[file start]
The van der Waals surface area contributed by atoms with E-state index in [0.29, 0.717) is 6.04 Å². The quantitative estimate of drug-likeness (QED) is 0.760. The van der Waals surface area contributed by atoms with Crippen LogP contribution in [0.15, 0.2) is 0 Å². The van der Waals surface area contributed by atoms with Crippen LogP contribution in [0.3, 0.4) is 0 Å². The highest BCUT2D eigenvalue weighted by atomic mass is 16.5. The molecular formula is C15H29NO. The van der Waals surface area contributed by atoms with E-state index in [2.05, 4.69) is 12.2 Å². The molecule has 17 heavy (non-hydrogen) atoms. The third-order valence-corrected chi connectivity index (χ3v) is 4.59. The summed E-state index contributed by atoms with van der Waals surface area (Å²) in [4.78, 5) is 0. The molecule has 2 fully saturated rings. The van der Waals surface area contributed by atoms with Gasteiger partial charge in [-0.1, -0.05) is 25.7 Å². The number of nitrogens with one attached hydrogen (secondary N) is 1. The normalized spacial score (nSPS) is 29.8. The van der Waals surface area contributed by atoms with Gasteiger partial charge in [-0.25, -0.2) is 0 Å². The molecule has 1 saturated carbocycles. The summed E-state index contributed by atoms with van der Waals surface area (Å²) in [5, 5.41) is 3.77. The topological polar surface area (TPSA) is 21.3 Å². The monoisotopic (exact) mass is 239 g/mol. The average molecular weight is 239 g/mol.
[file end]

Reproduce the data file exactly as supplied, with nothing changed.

The van der Waals surface area contributed by atoms with E-state index in [0.29, 0.717) is 6.04 Å². The quantitative estimate of drug-likeness (QED) is 0.760. The van der Waals surface area contributed by atoms with Crippen LogP contribution in [0.15, 0.2) is 0 Å². The van der Waals surface area contributed by atoms with Crippen LogP contribution in [0.3, 0.4) is 0 Å². The highest BCUT2D eigenvalue weighted by atomic mass is 16.5. The molecular formula is C15H29NO. The van der Waals surface area contributed by atoms with E-state index in [2.05, 4.69) is 12.2 Å². The molecule has 17 heavy (non-hydrogen) atoms. The third-order valence-corrected chi connectivity index (χ3v) is 4.59. The summed E-state index contributed by atoms with van der Waals surface area (Å²) in [4.78, 5) is 0. The molecule has 2 fully saturated rings. The van der Waals surface area contributed by atoms with Gasteiger partial charge in [-0.1, -0.05) is 25.7 Å². The number of nitrogens with one attached hydrogen (secondary N) is 1. The normalized spacial score (nSPS) is 29.8. The van der Waals surface area contributed by atoms with Gasteiger partial charge in [-0.25, -0.2) is 0 Å². The molecule has 1 saturated carbocycles. The summed E-state index contributed by atoms with van der Waals surface area (Å²) in [5, 5.41) is 3.77. The topological polar surface area (TPSA) is 21.3 Å². The monoisotopic (exact) mass is 239 g/mol. The average molecular weight is 239 g/mol.